eCite Digital Repository

Obesity and Hypoventilation Syndrome (OHS) – A Biomechanical Prospective


Praveen, JS and Nair, SC and Nagarajan, M and Kannan, AK, Obesity and Hypoventilation Syndrome (OHS) - A Biomechanical Prospective, MASO 2009 Scientific Conference on Obesity Obesity & Our Environment' Abstracts, 12-13 August, Kuala Lumpur, pp. 23. (2009) [Conference Extract]

Pending copyright assessment - Request a copy


An extensive literature review was carried out using Ovid, Science direct, Pubmed and Proquest to find the baseline biomechanical alterations leading to Hypoventilation Syndrome in obesity. The World Health Organization (WHO) estimates that, by 2015, nearly 2.3 billion adults will be overweight and more than 700 million will be obese. Obesity impairs health-related quality of life and is a major cause of morbidity and premature mortality because of an increased risk of developing cardiovascular as well as metabolic complications and now recognized as an important risk factor for developing several respiratory diseases. This alteration in respiratory mechanics causes major respiratory compromises and increasing susceptibility for respiratory disorders. Obesity–hypoventilation syndrome (OHS) is characterized by a triad of obesity, daytime hypoxemia, and diurnal hypoventilation, as defined by PaCO2 > 45 mmHg in the absence of other causes of hypoventilation. Total respiratory system resistance is elevated in OHS 100% during inspiration when compared to simple obesity which is only 30%. This further reduces the lung volumes, but FEV1 /FVC ratio remains normal. There is increased pulmonary loading and further reduction in FRC. Studies show reduced lung, chest wall, and total respiratory system compliance due to increased pulmonary blood volume and closure of dependent airways, excess elastic load posed by excess weight on the thorax and abdomen, as well as by an enhanced threshold load, wherein a greater (more negative) pleural pressure must be generated by the respiratory muscles to initiate airflow. In people OHS have 25% greater respiratory rate and 25% lower VT causing impaired alveolar ventilation leading to abnormal ventilatory control/drive. Studies showed blunted mouth occlusion pressure responses to CO2 and by the ability to correct PaCO2 during a voluntary hyperventilation maneuver.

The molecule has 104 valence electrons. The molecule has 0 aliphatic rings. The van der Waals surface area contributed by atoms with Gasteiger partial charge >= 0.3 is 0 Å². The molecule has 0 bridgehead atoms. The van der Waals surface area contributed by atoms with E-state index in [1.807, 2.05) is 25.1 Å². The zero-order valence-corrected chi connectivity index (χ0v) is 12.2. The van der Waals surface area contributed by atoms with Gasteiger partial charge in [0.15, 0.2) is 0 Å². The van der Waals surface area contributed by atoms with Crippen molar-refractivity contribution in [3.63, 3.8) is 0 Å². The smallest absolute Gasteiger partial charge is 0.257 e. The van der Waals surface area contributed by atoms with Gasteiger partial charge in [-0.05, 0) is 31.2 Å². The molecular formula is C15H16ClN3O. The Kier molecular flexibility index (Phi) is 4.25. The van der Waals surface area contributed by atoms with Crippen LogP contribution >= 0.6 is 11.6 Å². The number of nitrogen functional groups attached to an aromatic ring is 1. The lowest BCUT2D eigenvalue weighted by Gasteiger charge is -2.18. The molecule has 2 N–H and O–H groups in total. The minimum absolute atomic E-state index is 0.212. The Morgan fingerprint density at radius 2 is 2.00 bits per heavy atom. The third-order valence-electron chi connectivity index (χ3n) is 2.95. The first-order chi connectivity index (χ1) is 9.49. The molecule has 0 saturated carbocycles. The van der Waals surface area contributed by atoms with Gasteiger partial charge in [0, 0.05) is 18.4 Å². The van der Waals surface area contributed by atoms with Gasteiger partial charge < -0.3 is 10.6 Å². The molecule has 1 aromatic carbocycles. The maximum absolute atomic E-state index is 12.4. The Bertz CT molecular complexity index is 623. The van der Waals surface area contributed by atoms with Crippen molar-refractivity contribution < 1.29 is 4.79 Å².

Item Details

Item Type:Conference Extract
Keywords:obesity, hyperventilation syndrome
Research Division:Health Sciences
Research Group:Allied health and rehabilitation science
Research Field:Physiotherapy
Objective Division:Health
Objective Group:Clinical health
Objective Field:Prevention of human diseases and conditions
UTAS Author:Nagarajan, M (Dr Nagarajan Manickaraj)
ID Code:148386
Year Published:2009
Deposited By:Health Sciences
Deposited On:2022-01-04
Last Modified:2022-02-03

Repository Staff Only: item control page